As the season changes over and the temperature begins to cool, I once again initiate my annual fall tradition of acquiring a fire pit. My first as a married man, but more importantly my first as a “more domesticated man.” Meaning I didn’t simply dig a hole in the ground and throw some bricks around said hole to use as a loose suggestion on where to contain fires.
Instead, I went to a store and bought a quaint fire pit using real money, a travesty of many proportions. I don’t know if this is more a homage to my wife for taming me further from the caveman like persona I portrayed when we met, using 2×4’s as furniture and disregarding central heating and air. Or the fact that I actually know my landlord instead of renting a run-down house from a 3rd party that could care less as long as my 200-dollar rent is paid. Either way, my fire game is going to be quite week this winter compared to the legendary standards I set in college.
Here is where I was planning on transitioning into a narrative about all the memorable fires I had made. Starting from burning paper with my brother on our back porch before school, and climaxing on the time when I was pretty confident that the fire department was going to show up to my house. Causing me to frantically extinguish our contained burn for deniable plausibility purposes after filling my neighborhood with smoke.
However, as I began to write out each instance, I came to the realization that every story is essentially the same. I start a small fire and then grow it larger and larger utilizing logs and other wood like substances. With the occasional deviation from this base model, adding in copper for pretty colors, or synthesized complex carbon chains to increase the fires rage. Either way, concluding with flames that shoot higher than my stature and smoke billowing into the bottom layers of the atmosphere. Of course, concluded with the stipulation to not try this at home because I am what you call an “expert.”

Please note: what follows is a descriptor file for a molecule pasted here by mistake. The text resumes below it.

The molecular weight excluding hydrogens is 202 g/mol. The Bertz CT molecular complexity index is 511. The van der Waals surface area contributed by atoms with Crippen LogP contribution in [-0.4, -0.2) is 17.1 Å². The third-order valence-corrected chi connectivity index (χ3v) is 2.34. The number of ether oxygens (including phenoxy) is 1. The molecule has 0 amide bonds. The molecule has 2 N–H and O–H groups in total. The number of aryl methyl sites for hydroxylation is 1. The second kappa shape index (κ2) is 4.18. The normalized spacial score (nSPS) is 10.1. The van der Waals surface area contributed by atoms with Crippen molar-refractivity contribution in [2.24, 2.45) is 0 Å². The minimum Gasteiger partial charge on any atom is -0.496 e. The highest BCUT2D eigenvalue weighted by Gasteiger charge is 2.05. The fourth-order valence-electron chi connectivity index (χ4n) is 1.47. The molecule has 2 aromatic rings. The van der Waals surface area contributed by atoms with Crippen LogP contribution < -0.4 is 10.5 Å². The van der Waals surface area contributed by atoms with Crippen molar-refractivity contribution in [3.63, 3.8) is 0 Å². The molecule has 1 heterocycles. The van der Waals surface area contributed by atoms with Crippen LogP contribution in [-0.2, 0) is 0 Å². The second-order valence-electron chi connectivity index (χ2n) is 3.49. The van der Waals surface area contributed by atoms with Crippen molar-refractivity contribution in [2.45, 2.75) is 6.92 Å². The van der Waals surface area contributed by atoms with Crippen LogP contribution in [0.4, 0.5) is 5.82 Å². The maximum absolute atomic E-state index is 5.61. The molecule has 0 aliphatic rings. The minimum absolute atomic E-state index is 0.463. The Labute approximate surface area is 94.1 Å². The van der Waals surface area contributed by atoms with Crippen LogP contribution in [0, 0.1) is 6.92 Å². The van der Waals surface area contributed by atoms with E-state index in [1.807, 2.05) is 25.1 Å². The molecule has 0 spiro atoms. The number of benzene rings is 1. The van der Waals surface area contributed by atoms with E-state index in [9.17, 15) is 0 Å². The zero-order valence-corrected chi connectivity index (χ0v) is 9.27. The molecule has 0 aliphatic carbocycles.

Instead I am going to use this moment as a disclaimer to all my Michigander friends to stop spuriously using the word bonfire to represent any small fire in a backyard. Maybe it’s because I graduated from Texas A&M,
or maybe it’s a history of pushing the limits of a controlled burn. Regardless of the root, whenever I hear bonfire I think, “better get a permit or else the police and or fire department are going to show up uninvited.”
Y’all can call backyard fires whatever you want, but if you don’t want me to show up with a pickup truck packed down with wood accompanied by a structural plan on how to build the stack. Then think about using verbiage such as sitting outside around a candle, or the yule log movie from Netflix. Help me help you manage my pyrotechnic talents, otherwise I may have no choice but to show you what the word bonfire really means.
This concludes my public service announcement.
As always make good choices, share if you like what I said, comment if you have something to add, consider subscribing, and I will see you on Tuesday.